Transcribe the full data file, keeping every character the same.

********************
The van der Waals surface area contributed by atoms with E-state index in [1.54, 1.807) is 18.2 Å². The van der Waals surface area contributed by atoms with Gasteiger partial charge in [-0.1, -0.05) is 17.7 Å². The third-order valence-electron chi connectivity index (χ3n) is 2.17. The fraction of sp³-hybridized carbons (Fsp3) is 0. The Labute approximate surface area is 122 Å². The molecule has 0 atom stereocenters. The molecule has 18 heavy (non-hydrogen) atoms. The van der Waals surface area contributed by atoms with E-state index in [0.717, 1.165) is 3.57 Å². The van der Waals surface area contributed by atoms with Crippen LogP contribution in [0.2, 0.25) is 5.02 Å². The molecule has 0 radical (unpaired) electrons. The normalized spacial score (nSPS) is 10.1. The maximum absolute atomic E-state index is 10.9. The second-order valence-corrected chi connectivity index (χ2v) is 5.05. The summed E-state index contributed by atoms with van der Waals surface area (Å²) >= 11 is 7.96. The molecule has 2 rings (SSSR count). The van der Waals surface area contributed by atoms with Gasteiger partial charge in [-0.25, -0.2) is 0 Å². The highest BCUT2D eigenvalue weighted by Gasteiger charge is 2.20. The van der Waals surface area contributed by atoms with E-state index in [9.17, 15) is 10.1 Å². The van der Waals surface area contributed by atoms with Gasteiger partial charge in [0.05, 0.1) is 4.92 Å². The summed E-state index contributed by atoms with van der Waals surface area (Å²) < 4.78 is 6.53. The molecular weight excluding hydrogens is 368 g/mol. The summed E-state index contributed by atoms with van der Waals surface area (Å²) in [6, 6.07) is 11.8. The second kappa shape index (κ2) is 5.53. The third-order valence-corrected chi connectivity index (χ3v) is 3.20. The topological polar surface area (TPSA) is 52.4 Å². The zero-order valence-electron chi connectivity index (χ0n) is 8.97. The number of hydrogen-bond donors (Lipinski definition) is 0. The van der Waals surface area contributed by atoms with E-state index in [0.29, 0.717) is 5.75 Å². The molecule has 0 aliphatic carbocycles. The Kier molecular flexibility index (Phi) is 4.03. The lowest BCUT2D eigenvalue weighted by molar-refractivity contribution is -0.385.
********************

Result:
The van der Waals surface area contributed by atoms with E-state index in [1.54, 1.807) is 18.2 Å². The van der Waals surface area contributed by atoms with Gasteiger partial charge in [-0.1, -0.05) is 17.7 Å². The third-order valence-electron chi connectivity index (χ3n) is 2.17. The fraction of sp³-hybridized carbons (Fsp3) is 0. The Labute approximate surface area is 122 Å². The molecule has 0 atom stereocenters. The molecule has 18 heavy (non-hydrogen) atoms. The van der Waals surface area contributed by atoms with E-state index in [0.717, 1.165) is 3.57 Å². The van der Waals surface area contributed by atoms with Crippen LogP contribution in [0.2, 0.25) is 5.02 Å². The molecule has 0 radical (unpaired) electrons. The normalized spacial score (nSPS) is 10.1. The maximum absolute atomic E-state index is 10.9. The second-order valence-corrected chi connectivity index (χ2v) is 5.05. The summed E-state index contributed by atoms with van der Waals surface area (Å²) >= 11 is 7.96. The molecule has 2 rings (SSSR count). The van der Waals surface area contributed by atoms with Gasteiger partial charge in [-0.25, -0.2) is 0 Å². The highest BCUT2D eigenvalue weighted by Gasteiger charge is 2.20. The van der Waals surface area contributed by atoms with E-state index in [9.17, 15) is 10.1 Å². The van der Waals surface area contributed by atoms with Gasteiger partial charge in [0.05, 0.1) is 4.92 Å². The summed E-state index contributed by atoms with van der Waals surface area (Å²) < 4.78 is 6.53. The molecular weight excluding hydrogens is 368 g/mol. The summed E-state index contributed by atoms with van der Waals surface area (Å²) in [6, 6.07) is 11.8. The second kappa shape index (κ2) is 5.53. The third-order valence-corrected chi connectivity index (χ3v) is 3.20. The topological polar surface area (TPSA) is 52.4 Å². The zero-order valence-electron chi connectivity index (χ0n) is 8.97. The number of hydrogen-bond donors (Lipinski definition) is 0. The van der Waals surface area contributed by atoms with E-state index in [0.29, 0.717) is 5.75 Å². The molecule has 0 aliphatic carbocycles. The Kier molecular flexibility index (Phi) is 4.03. The lowest BCUT2D eigenvalue weighted by molar-refractivity contribution is -0.385.